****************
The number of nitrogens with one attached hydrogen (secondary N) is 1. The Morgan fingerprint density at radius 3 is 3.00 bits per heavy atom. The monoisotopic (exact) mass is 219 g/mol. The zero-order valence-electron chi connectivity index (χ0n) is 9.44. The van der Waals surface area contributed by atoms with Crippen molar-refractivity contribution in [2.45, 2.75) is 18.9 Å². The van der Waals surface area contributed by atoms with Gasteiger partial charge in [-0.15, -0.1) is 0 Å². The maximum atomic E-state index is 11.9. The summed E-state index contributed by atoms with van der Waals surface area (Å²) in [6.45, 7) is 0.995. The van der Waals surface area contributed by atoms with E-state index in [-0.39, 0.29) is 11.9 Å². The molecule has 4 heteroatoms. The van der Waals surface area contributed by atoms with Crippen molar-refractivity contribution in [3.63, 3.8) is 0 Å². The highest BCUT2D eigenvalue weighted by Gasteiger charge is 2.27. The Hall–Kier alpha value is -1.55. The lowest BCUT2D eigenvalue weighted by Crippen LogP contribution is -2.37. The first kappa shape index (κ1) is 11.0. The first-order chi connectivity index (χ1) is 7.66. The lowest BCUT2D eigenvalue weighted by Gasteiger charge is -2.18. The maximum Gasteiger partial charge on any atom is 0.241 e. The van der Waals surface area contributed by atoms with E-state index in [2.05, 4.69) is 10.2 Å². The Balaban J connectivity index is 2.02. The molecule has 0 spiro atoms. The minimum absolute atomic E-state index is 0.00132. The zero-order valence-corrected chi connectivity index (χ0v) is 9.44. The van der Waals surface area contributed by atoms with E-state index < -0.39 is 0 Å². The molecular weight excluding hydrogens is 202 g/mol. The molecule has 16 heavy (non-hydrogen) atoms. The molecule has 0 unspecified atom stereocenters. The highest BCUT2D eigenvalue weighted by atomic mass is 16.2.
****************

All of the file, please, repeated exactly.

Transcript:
The number of nitrogens with one attached hydrogen (secondary N) is 1. The Morgan fingerprint density at radius 3 is 3.00 bits per heavy atom. The monoisotopic (exact) mass is 219 g/mol. The zero-order valence-electron chi connectivity index (χ0n) is 9.44. The van der Waals surface area contributed by atoms with Crippen molar-refractivity contribution in [2.45, 2.75) is 18.9 Å². The van der Waals surface area contributed by atoms with Gasteiger partial charge in [-0.15, -0.1) is 0 Å². The maximum atomic E-state index is 11.9. The summed E-state index contributed by atoms with van der Waals surface area (Å²) in [6.45, 7) is 0.995. The van der Waals surface area contributed by atoms with E-state index in [-0.39, 0.29) is 11.9 Å². The molecule has 4 heteroatoms. The van der Waals surface area contributed by atoms with Crippen molar-refractivity contribution in [3.63, 3.8) is 0 Å². The highest BCUT2D eigenvalue weighted by Gasteiger charge is 2.27. The Hall–Kier alpha value is -1.55. The lowest BCUT2D eigenvalue weighted by Crippen LogP contribution is -2.37. The first kappa shape index (κ1) is 11.0. The first-order chi connectivity index (χ1) is 7.66. The lowest BCUT2D eigenvalue weighted by Gasteiger charge is -2.18. The maximum Gasteiger partial charge on any atom is 0.241 e. The van der Waals surface area contributed by atoms with E-state index in [2.05, 4.69) is 10.2 Å². The Balaban J connectivity index is 2.02. The molecule has 0 spiro atoms. The minimum absolute atomic E-state index is 0.00132. The zero-order valence-corrected chi connectivity index (χ0v) is 9.44. The van der Waals surface area contributed by atoms with E-state index < -0.39 is 0 Å². The molecular weight excluding hydrogens is 202 g/mol. The molecule has 16 heavy (non-hydrogen) atoms. The molecule has 0 unspecified atom stereocenters. The highest BCUT2D eigenvalue weighted by atomic mass is 16.2.